There’s still time to nominate local icons for Best of D.C.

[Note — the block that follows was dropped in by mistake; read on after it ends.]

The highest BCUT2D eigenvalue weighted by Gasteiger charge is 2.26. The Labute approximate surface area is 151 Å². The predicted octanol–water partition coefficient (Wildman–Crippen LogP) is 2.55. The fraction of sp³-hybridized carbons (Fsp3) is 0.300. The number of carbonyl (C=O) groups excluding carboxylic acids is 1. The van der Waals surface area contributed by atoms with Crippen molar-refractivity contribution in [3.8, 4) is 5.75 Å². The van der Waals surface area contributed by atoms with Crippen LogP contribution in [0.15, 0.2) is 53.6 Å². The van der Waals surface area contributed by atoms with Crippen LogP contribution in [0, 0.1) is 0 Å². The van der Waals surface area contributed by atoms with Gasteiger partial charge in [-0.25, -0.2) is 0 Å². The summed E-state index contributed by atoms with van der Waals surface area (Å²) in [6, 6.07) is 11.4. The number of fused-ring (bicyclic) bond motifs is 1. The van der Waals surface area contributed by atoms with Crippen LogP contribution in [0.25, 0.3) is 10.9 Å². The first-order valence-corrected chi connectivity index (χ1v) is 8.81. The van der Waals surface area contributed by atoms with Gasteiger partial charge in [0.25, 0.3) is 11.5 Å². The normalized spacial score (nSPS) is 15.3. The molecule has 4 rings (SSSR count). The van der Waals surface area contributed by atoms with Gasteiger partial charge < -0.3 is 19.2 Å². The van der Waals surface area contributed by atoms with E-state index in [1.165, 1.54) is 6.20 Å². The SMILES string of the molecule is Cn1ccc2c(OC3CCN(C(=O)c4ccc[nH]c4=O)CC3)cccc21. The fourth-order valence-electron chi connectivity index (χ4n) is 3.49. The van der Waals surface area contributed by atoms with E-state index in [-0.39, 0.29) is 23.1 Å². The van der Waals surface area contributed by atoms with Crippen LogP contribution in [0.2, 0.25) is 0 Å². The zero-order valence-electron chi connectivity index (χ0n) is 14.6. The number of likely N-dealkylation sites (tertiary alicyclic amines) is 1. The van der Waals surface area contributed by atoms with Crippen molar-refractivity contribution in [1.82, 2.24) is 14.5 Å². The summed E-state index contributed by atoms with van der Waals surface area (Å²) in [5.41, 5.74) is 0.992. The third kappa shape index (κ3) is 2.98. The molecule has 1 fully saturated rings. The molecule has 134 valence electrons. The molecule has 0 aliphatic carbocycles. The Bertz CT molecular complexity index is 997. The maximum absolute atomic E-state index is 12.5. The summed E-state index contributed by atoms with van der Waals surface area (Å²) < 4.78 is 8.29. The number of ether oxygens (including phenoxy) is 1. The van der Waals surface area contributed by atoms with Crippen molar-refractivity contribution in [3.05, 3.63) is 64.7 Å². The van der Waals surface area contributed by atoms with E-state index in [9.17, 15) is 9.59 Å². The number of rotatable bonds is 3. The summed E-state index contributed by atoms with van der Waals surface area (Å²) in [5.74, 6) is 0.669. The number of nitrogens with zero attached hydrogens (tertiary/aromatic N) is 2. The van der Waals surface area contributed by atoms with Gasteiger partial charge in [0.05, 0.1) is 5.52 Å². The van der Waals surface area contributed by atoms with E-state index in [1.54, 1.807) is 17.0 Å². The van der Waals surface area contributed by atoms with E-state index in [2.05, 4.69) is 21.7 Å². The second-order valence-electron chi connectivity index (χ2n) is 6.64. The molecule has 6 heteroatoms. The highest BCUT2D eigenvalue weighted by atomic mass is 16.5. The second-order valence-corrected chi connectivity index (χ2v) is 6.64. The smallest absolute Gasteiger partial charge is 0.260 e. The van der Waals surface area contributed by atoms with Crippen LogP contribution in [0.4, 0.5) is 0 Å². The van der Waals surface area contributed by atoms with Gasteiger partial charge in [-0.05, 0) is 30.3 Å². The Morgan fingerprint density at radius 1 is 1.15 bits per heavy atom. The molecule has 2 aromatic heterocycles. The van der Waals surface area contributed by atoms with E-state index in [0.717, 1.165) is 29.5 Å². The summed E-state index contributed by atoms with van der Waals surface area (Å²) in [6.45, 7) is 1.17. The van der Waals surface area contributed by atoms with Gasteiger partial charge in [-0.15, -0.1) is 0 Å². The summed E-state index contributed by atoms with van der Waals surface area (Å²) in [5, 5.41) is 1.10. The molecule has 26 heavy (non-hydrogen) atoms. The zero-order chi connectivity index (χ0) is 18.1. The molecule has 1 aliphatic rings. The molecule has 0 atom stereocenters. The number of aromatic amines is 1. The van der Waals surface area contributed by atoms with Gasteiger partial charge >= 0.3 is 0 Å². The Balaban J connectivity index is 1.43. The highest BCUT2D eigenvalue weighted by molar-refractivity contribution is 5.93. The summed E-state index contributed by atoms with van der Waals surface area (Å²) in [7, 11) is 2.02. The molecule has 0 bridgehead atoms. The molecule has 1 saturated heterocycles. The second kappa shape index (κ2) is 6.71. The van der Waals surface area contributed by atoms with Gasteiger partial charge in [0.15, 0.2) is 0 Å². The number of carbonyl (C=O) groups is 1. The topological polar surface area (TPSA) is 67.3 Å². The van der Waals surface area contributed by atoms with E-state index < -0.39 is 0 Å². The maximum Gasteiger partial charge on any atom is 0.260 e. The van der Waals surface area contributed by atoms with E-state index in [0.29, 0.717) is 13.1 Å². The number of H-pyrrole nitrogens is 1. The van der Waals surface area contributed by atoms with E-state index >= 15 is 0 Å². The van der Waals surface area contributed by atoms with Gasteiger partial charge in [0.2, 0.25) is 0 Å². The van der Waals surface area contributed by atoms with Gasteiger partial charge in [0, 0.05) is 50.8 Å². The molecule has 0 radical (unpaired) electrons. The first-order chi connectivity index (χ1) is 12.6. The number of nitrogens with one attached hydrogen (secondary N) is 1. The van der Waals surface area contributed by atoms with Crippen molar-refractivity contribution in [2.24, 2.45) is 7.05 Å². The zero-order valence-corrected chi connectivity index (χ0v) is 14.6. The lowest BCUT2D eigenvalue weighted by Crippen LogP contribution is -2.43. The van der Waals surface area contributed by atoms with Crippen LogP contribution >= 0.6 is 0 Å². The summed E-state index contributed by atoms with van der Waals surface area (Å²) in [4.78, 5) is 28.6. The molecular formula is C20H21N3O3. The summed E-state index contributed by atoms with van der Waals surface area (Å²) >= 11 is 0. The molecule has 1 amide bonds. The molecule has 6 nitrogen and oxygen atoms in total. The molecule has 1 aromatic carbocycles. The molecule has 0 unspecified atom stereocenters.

A glimmer of political opportunity often shines in chaotic situations. For many, last week’s on-again/off-again deputization of the D.C. National Guard to patrol the U.S. Capitol grounds was a typical District snafu, delightful fodder for TV news. The activists of D.C. Vote, however, see the ruckus in quite another light. “As an anti-terrorism force,” says a press release sent out last Friday by the pro-District-voting-rights group, “the D.C. National Guard is equal to their counterparts in the Capitol Police, except that our guardsmen and women have no voting representation in Congress.” D.C. Vote Executive Director Amy Whitcomb Slemmer also noted, “I hope that every member of Congress pauses when they see a D.C. National Guardsman working to keep him or her safe.” D.C. Vote spokesperson Heidi Kotzian says that the group “will be talking with members [of Congress] with whom we have relationships” in an effort to follow up. Richard Byrne